When Coleridge and Wordsworth were neighbors, they used to discuss the two cardinal points of poetry:
1. The power of exciting the reader’s sympathy by faithful adherence to the truth
2. The power of giving interest of novelty by modifying the colors of imagination
These effects, according to them, are the “Poetry of Nature”
Origin of Lyrical Ballads
Wordsworth and Coleridge suggested a series of poems that would be of two sorts:
1. Incidents and agents were to be, in part, at least, supernatural. The excellence aimed at was to invest the affections by the dramatic truth of such emotions assuming them real.
These wee the ones that Coleridge contributed, such as the “Rime of the Ancient Mariner” and “Christabel”
2. Subjects chosen from ordinary life – characters and incidents that can be found in every village where there is a meditative and feeling mind to seek after them. The excellence aimed here was to imbue the charm of novelty to the things of everyday: to excite a feeling analogous to the supernatural, by “awakening the minds attention from the lethargy of custom and directing it to the loveliness and wonders of the world around us, an inexhaustible treasure.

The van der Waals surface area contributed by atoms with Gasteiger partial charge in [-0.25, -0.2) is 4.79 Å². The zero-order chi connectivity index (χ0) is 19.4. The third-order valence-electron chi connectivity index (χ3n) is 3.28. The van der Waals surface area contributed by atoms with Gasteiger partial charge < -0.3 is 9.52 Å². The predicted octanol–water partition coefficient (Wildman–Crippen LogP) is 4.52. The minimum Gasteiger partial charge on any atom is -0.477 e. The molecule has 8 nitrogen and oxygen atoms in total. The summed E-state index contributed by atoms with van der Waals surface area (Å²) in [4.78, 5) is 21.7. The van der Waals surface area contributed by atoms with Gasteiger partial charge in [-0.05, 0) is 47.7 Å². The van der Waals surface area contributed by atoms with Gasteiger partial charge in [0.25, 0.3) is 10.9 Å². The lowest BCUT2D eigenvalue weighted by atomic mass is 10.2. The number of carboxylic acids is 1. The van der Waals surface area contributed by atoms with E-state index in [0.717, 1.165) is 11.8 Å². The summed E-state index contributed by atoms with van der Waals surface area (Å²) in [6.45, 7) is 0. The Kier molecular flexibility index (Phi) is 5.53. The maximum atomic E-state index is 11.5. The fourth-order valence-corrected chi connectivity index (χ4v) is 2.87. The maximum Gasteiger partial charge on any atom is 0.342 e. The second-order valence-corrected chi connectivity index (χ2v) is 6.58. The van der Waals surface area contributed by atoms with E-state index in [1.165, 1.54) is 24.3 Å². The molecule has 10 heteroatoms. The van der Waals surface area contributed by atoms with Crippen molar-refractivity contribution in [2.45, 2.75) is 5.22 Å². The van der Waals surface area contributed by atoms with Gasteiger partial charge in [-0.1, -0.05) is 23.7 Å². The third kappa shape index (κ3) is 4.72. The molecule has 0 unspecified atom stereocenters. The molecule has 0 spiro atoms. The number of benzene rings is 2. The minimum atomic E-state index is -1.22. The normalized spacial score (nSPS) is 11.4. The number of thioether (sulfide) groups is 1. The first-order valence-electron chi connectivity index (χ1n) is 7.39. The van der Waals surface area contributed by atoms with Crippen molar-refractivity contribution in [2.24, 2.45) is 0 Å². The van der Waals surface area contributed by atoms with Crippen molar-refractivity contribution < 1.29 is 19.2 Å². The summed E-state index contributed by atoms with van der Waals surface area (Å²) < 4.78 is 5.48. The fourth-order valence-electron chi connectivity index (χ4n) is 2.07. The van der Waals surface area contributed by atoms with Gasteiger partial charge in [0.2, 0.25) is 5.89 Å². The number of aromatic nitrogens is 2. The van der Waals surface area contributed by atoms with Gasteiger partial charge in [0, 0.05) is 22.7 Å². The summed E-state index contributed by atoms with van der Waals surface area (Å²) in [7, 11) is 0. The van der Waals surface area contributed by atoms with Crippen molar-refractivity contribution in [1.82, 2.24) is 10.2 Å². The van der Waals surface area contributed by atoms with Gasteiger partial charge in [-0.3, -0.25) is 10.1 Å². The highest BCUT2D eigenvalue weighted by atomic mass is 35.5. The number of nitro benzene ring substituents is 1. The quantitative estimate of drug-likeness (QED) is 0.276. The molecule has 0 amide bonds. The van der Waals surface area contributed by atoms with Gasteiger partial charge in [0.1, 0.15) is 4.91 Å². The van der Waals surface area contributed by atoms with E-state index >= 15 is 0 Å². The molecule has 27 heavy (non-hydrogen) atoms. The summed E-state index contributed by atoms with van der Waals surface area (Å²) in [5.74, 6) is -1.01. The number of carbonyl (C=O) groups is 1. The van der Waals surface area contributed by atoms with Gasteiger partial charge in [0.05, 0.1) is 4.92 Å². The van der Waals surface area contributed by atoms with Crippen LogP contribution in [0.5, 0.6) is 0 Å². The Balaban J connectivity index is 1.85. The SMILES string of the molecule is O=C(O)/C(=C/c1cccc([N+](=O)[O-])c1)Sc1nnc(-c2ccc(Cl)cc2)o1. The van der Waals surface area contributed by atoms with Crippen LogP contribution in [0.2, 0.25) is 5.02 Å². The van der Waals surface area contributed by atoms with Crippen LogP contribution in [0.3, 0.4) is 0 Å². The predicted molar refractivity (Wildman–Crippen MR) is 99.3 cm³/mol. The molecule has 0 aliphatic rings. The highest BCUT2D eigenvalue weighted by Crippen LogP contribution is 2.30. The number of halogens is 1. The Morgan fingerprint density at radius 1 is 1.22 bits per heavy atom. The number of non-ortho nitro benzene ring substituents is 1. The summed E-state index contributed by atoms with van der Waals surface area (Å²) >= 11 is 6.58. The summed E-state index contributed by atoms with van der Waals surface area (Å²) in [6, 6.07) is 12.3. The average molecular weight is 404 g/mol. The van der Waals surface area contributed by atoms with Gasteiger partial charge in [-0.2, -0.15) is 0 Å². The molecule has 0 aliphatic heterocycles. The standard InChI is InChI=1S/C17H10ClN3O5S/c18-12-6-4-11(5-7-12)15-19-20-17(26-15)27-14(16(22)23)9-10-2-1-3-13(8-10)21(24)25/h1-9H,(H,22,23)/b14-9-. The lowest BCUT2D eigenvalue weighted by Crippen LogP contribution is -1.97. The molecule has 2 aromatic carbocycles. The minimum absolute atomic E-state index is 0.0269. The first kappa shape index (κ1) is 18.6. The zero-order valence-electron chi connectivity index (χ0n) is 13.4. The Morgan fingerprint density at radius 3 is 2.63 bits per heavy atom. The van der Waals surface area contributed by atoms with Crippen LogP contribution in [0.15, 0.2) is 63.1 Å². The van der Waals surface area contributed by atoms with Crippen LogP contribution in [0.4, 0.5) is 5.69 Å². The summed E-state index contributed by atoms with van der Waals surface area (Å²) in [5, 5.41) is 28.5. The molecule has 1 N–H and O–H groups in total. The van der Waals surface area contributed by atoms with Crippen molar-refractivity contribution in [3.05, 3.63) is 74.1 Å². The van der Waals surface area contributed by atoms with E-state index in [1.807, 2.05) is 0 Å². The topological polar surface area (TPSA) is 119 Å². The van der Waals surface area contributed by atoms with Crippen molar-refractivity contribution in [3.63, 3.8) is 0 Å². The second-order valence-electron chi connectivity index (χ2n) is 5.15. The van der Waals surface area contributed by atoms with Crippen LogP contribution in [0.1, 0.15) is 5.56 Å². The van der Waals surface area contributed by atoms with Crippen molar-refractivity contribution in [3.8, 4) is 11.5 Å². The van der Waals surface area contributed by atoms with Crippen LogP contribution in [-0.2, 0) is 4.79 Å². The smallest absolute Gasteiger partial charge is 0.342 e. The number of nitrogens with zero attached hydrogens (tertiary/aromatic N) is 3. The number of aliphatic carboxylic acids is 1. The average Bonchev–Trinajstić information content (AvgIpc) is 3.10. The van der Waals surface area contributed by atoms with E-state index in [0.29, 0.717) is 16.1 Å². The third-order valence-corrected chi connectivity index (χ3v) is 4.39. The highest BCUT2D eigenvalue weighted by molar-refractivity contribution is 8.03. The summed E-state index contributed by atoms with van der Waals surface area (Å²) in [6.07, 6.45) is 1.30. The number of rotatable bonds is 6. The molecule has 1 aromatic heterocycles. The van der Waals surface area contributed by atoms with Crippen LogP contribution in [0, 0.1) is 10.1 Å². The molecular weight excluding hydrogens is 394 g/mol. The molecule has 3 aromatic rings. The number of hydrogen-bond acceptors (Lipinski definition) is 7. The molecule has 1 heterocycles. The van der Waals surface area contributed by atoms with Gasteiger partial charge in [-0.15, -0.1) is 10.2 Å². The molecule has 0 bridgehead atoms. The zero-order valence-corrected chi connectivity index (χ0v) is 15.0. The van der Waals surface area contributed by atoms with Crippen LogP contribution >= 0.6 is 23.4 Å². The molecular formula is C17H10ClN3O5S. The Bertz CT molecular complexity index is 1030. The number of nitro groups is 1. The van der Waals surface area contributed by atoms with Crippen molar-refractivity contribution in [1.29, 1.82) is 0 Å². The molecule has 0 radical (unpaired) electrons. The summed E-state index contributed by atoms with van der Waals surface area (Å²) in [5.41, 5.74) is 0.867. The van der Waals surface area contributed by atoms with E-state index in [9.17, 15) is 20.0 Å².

On Wordsworth’s Statements about the Language of Real life ..
In the “Advertisement” and the “Preface” which were both written by Wordsworth, it seemed that he indicated that all poetry should use the language of real life and avoid the “usual ornaments and extras.”
Coleriddge maintains that he has always disagreed with the meaning that seems to be put forth by the statement which has been the understanding of the reading public and which also seems to be the interpretation of the words themselves. Coleridge calls Worsworth’s Statement as “Poetic Creed”
Coleridge’s definition of a Poem, Poety, and Poet
• Proper form of poetry
• Favors the most perfect blend of content...